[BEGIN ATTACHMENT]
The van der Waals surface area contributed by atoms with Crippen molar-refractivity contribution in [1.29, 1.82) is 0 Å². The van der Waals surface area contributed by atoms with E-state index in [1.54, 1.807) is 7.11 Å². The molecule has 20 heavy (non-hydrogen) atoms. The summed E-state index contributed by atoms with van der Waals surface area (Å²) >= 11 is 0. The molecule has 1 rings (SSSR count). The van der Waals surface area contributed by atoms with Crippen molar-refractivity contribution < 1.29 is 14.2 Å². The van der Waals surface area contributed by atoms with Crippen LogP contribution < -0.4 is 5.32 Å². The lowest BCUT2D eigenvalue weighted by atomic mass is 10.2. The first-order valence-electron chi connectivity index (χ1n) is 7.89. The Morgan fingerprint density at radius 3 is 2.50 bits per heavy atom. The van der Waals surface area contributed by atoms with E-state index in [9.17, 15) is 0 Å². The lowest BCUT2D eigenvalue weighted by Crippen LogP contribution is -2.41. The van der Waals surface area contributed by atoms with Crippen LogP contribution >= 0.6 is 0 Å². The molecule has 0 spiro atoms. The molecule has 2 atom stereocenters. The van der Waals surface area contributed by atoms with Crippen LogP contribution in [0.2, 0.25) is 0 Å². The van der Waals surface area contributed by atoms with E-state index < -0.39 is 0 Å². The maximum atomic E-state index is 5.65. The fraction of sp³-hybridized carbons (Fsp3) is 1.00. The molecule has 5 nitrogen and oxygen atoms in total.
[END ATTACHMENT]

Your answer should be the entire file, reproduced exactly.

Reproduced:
The van der Waals surface area contributed by atoms with Crippen molar-refractivity contribution in [1.29, 1.82) is 0 Å². The van der Waals surface area contributed by atoms with E-state index in [1.54, 1.807) is 7.11 Å². The molecule has 20 heavy (non-hydrogen) atoms. The summed E-state index contributed by atoms with van der Waals surface area (Å²) >= 11 is 0. The molecule has 1 rings (SSSR count). The van der Waals surface area contributed by atoms with Crippen molar-refractivity contribution < 1.29 is 14.2 Å². The van der Waals surface area contributed by atoms with Crippen LogP contribution < -0.4 is 5.32 Å². The lowest BCUT2D eigenvalue weighted by atomic mass is 10.2. The first-order valence-electron chi connectivity index (χ1n) is 7.89. The Morgan fingerprint density at radius 3 is 2.50 bits per heavy atom. The van der Waals surface area contributed by atoms with E-state index in [9.17, 15) is 0 Å². The lowest BCUT2D eigenvalue weighted by Crippen LogP contribution is -2.41. The van der Waals surface area contributed by atoms with Crippen LogP contribution >= 0.6 is 0 Å². The molecule has 0 spiro atoms. The molecule has 2 atom stereocenters. The van der Waals surface area contributed by atoms with Crippen LogP contribution in [0.2, 0.25) is 0 Å². The van der Waals surface area contributed by atoms with E-state index < -0.39 is 0 Å². The maximum atomic E-state index is 5.65. The fraction of sp³-hybridized carbons (Fsp3) is 1.00. The molecule has 5 nitrogen and oxygen atoms in total.